We’ve all been there before, right?
Think back and insert the “big day” that you spent months preparing and planning for.
Classic examples include: New Year’s Eve, your 21st birthday, most surprise parties, St. Pattie’s Day, and events like that.
You have everything mapped out and planned to the minute, you can visualize what it will be like and how much fun it will be and once the day comes, the following scenario ensues:
Your night is going as planned. The girl/guy you wanted to spend quality time with is there, having fun and paying attention to you and you're buzzing on a very reasonable scale.
All of a sudden, the wheels come off and someone buys you a shot, you argue with your buddies over something silly, the special girl/guy is all of a sudden gone cold, and someone inspires you toward some kind of “shot for shot” type drinking contest.
Before you know it, the evening is over. Your special girl/guy is nowhere to be found so you settle for going home with the “loose change” that you can find at your establishment. They’re not the caliber of your No. 1 seed that has disappeared, but they’re a solid No. 5 type.
The rest of the night is fine and you wake up the next morning and offer your new friend a cup of coffee or orange juice and a banana as you kindly, but firmly, let them know they need to go since you have “stuff to do”. They leave and on your way to the shower you look in the mirror and think to yourself, “THAT was not what I had planned.”
Such is the case with last Saturday’s Florida vs. Tennessee game.
A 10 point win vs. Tennessee used to be enough to have Gator fans dancing in the streets all night long. Instead, 90,000-plus fans filed out of Ben Hill Griffin Stadium with the, “THAT was not what I had planned” face.
There are a million theories about how this happened.
Everything from "Tennessee is on scholarship too and they’re not going to just stand around and get blown out by 30 points," to "Florida’s WRs are sub-par," to "Florida was stricken with the flu," on down to "Tennessee wasn’t playing to win."
(They weren't. Herm Edwards would be very unhappy.)
It was frustrating beyond belief to listen to the talking heads on the four-letter network say things like, "Florida struggled a bit with Tennessee," and "Tennessee kept it close in the Swamp," and my favorite was something to the effect of "Casey and Rick Clausen both quarterbacked for Tennessee while younger brother Jimmy chose Notre Dame. Had Jimmy been playing for Tennessee, we might be talking about a very interesting game down in Gainesville today."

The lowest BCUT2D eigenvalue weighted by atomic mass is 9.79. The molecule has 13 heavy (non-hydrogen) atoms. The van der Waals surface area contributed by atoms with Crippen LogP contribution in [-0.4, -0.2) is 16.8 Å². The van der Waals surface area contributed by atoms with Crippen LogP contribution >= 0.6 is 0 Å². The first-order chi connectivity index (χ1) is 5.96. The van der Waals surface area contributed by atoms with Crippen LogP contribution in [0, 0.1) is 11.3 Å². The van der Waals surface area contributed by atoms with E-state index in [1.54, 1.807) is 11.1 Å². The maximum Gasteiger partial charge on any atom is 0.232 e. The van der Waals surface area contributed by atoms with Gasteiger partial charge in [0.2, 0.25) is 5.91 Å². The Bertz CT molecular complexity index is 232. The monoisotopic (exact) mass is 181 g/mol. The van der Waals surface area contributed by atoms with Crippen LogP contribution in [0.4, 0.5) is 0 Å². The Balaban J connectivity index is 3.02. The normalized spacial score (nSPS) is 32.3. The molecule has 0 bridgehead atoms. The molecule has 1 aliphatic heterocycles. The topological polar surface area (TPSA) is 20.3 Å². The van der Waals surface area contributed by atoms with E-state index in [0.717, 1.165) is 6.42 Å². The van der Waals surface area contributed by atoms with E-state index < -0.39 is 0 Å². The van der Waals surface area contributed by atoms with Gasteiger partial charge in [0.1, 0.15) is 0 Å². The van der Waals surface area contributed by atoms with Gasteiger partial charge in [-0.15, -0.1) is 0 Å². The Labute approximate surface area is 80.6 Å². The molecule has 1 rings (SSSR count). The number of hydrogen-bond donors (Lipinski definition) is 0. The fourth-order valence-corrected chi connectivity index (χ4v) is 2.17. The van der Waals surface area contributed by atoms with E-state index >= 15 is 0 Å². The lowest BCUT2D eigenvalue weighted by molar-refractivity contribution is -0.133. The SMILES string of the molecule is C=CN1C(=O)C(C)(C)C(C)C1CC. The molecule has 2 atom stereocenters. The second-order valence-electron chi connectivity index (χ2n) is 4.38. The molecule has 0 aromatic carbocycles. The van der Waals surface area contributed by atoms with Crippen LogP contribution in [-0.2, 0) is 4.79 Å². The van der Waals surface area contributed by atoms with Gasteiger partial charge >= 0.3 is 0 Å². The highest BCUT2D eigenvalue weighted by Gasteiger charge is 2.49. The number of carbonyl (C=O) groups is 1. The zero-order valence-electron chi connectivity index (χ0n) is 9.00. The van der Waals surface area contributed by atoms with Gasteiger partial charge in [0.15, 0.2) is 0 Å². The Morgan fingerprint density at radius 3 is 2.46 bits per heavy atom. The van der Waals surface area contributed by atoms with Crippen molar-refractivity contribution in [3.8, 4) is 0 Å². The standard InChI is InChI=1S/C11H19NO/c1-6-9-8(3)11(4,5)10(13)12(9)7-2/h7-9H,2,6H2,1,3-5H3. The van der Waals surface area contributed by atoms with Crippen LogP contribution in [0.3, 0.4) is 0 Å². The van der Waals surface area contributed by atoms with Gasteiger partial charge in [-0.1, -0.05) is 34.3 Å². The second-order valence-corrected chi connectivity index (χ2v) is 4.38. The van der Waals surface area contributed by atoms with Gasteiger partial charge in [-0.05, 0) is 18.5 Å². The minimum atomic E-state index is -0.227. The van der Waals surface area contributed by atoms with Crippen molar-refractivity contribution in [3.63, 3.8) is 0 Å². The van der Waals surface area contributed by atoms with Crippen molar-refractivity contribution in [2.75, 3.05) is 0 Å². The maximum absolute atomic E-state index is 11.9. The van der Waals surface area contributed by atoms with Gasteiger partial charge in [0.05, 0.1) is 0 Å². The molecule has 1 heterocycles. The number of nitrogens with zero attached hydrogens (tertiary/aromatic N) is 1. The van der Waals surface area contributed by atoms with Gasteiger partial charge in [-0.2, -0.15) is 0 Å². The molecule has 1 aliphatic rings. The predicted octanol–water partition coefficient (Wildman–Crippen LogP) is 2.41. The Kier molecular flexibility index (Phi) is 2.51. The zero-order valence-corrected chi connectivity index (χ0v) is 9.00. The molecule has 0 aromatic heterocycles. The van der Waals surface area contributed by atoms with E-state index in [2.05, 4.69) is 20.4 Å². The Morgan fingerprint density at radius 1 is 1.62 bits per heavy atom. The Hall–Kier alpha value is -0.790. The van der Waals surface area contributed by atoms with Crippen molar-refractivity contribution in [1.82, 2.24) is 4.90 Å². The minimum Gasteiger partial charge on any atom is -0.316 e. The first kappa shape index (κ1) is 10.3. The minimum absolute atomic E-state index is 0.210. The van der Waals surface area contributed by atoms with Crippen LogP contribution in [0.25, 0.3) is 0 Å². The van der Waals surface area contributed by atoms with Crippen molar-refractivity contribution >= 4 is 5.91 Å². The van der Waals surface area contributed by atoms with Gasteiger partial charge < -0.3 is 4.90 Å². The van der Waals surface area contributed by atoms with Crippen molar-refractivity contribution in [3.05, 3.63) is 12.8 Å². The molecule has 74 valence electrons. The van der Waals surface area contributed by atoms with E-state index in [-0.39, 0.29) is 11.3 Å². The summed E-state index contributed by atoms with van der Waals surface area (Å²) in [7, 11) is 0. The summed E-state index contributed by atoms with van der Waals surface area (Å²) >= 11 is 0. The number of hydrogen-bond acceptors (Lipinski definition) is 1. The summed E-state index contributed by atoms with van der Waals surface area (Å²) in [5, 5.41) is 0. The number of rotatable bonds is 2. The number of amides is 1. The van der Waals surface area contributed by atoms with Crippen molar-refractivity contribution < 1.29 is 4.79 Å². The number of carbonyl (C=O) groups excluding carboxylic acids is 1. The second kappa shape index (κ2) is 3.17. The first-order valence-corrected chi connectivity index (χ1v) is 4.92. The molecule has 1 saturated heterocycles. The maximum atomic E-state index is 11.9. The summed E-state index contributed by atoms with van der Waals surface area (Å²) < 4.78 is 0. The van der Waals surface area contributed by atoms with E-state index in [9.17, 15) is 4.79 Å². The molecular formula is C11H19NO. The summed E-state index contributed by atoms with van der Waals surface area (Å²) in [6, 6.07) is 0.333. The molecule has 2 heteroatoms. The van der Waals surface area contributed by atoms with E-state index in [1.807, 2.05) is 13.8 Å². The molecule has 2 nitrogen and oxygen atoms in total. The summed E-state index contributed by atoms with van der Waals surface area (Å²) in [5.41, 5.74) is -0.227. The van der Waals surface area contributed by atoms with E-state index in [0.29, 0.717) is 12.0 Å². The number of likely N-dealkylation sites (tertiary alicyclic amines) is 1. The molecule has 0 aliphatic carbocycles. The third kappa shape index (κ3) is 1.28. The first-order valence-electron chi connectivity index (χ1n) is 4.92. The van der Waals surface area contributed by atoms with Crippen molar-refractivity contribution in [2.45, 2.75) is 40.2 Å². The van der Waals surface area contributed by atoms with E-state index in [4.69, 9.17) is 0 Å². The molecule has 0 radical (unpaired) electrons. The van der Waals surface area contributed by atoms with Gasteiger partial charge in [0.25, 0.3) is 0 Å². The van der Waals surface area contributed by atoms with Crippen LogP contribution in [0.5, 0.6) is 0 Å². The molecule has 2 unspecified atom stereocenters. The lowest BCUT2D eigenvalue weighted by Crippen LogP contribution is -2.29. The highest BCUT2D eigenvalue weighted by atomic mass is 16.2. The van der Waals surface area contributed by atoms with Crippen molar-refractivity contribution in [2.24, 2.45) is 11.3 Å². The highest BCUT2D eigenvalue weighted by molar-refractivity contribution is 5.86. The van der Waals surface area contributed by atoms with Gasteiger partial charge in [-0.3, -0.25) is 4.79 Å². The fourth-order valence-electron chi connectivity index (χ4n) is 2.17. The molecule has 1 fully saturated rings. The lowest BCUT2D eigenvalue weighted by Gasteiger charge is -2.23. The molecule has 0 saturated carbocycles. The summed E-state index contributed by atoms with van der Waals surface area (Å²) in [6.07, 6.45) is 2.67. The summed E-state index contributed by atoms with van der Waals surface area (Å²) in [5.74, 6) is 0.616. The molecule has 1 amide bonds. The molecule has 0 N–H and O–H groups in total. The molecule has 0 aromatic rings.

Anyone who watched the game knows that while Tennessee played hard and the defense played the Gators very tough, Florida didn’t necessarily struggle and the game was never really in doubt.
The Gators had a 23-6 lead with about 10 minutes left to play when Chris Rainey broke off a 12-yard run, followed by another 11-yard run and Florida moving the ball at will against a Tennessee defense that looked tired, hot, and defeated.
A funny thing happened on the way to a 30-6 lead though...
Tebow fumbled inside the Volunteer 10 yard line and it was picked up for a big return by the defense. An uninspired defensive series by Florida led to Tennessee scoring the first TD of the season vs. Florida.
The Gators put the offense into "neutral" the rest of the way and the defense shut down the Vols offense that would have made even Phil Fulmer say, “Man they're conservative”.
Those who didn’t watch saw a close game. Those who saw it all, even from Row 89, saw two hard-nosed teams grinding it out. I see why teams run up the score now though…
If the voters don’t watch, and all they notice is the score and the stats, teams need to give them something to talk about.
The fact of the matter is, Florida and Tennessee have played some exceptional and classic games in the past 10 years. In the Urban Meyer era, Tennessee has scored only five offensive touchdowns in five years. Florida’s offense has not been exceptional vs. the Vols either.
Since 2005, Florida has scored 16, 21, 59, 30, and 23 points. The 59 point game was close before the wheels came off for the Vols and a tipped ball here and there made all the difference. It was also Tebow’s “magical” season. The 30 points in 2008 came thanks to the defense and special teams.
Generally both teams play it very close to the vest against each other. It also deserves to be mentioned, Eric Berry flat out has Tim Tebow's number.
I’m not sure what we can take away about either team from this game other than this:
Tennessee needs a QB in the most serious way. Florida needs wide receivers to step up, especially a slot receiver. Both teams are for real on defense.
All of that being said—fans are just glad that the Gators got a win in conference, especially against the Vols.
It could be worse, just ask USC, Oklahoma State, or BYU. After all, going home with a “No. 5 seed” is always better than going home alone. Beating Tennessee always trumps beating Tennessee (-29.5). In this case, I think some of the players and fans just wanted to beat Tennessee by 100 points so badly that a 10 point win was just…OK.
But that’s the “View from the Top”.
Just for the record…the Gators will likely be abysmal vs. the spread this year. Luckily no games are "actually" played in Vegas. Adjust accordingly.